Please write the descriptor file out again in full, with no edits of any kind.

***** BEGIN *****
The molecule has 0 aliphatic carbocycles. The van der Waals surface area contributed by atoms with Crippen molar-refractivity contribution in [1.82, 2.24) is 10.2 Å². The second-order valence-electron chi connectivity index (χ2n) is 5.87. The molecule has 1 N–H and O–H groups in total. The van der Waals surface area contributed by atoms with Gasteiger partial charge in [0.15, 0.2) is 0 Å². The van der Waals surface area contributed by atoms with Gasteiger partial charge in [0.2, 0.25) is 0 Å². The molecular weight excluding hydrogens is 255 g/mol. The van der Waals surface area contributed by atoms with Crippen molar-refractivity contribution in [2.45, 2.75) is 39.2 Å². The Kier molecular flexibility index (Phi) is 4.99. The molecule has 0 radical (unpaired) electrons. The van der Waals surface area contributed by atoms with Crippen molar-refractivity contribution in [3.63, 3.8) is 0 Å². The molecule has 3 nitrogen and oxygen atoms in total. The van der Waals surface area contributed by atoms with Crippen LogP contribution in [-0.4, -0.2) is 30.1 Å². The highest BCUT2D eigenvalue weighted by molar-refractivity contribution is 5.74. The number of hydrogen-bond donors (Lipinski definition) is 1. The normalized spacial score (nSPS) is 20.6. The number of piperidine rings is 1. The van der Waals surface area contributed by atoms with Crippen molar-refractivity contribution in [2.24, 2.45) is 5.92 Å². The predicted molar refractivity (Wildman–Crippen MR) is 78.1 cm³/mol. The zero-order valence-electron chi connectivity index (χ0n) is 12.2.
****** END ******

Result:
The molecule has 0 aliphatic carbocycles. The van der Waals surface area contributed by atoms with Crippen molar-refractivity contribution in [1.82, 2.24) is 10.2 Å². The second-order valence-electron chi connectivity index (χ2n) is 5.87. The molecule has 1 N–H and O–H groups in total. The van der Waals surface area contributed by atoms with Gasteiger partial charge in [0.15, 0.2) is 0 Å². The van der Waals surface area contributed by atoms with Gasteiger partial charge in [0.2, 0.25) is 0 Å². The molecular weight excluding hydrogens is 255 g/mol. The van der Waals surface area contributed by atoms with Crippen molar-refractivity contribution in [2.45, 2.75) is 39.2 Å². The Kier molecular flexibility index (Phi) is 4.99. The molecule has 0 radical (unpaired) electrons. The van der Waals surface area contributed by atoms with Crippen molar-refractivity contribution in [3.63, 3.8) is 0 Å². The molecule has 3 nitrogen and oxygen atoms in total. The van der Waals surface area contributed by atoms with Crippen LogP contribution in [-0.4, -0.2) is 30.1 Å². The highest BCUT2D eigenvalue weighted by molar-refractivity contribution is 5.74. The number of hydrogen-bond donors (Lipinski definition) is 1. The normalized spacial score (nSPS) is 20.6. The number of piperidine rings is 1. The van der Waals surface area contributed by atoms with Crippen molar-refractivity contribution in [2.24, 2.45) is 5.92 Å². The predicted molar refractivity (Wildman–Crippen MR) is 78.1 cm³/mol. The zero-order valence-electron chi connectivity index (χ0n) is 12.2.